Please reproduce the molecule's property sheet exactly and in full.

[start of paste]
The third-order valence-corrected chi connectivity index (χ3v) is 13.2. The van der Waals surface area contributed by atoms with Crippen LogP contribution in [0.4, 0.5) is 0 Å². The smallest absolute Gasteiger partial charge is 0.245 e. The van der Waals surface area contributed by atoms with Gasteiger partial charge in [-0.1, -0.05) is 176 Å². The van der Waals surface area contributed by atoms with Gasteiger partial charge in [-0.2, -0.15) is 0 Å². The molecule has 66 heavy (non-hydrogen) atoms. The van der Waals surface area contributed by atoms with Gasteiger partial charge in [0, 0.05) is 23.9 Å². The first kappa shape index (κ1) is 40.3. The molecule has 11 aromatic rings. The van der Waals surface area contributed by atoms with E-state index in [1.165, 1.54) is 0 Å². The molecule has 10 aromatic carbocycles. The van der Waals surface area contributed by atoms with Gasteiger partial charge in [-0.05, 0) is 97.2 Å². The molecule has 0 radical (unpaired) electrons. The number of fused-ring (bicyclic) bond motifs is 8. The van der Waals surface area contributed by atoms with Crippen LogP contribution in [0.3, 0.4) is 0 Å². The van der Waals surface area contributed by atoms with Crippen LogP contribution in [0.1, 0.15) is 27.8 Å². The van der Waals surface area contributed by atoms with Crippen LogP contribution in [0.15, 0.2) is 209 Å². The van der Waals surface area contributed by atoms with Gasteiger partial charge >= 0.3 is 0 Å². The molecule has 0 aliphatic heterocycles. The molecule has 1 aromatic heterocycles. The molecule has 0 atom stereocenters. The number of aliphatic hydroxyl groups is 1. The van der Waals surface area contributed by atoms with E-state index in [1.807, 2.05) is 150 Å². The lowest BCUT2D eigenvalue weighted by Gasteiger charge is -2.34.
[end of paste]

The third-order valence-corrected chi connectivity index (χ3v) is 13.2. The van der Waals surface area contributed by atoms with Crippen LogP contribution in [0.4, 0.5) is 0 Å². The smallest absolute Gasteiger partial charge is 0.245 e. The van der Waals surface area contributed by atoms with Gasteiger partial charge in [-0.1, -0.05) is 176 Å². The van der Waals surface area contributed by atoms with Gasteiger partial charge in [-0.2, -0.15) is 0 Å². The molecule has 66 heavy (non-hydrogen) atoms. The van der Waals surface area contributed by atoms with Gasteiger partial charge in [0, 0.05) is 23.9 Å². The first kappa shape index (κ1) is 40.3. The molecule has 11 aromatic rings. The van der Waals surface area contributed by atoms with E-state index in [1.165, 1.54) is 0 Å². The molecule has 10 aromatic carbocycles. The van der Waals surface area contributed by atoms with Gasteiger partial charge in [-0.05, 0) is 97.2 Å². The molecule has 0 radical (unpaired) electrons. The number of fused-ring (bicyclic) bond motifs is 8. The van der Waals surface area contributed by atoms with Crippen LogP contribution in [0.3, 0.4) is 0 Å². The van der Waals surface area contributed by atoms with Crippen LogP contribution in [0.1, 0.15) is 27.8 Å². The van der Waals surface area contributed by atoms with Crippen LogP contribution in [0.15, 0.2) is 209 Å². The van der Waals surface area contributed by atoms with Gasteiger partial charge >= 0.3 is 0 Å². The molecule has 0 aliphatic heterocycles. The molecule has 1 aromatic heterocycles. The molecule has 0 atom stereocenters. The number of aliphatic hydroxyl groups is 1. The van der Waals surface area contributed by atoms with E-state index in [1.807, 2.05) is 150 Å². The lowest BCUT2D eigenvalue weighted by Gasteiger charge is -2.34.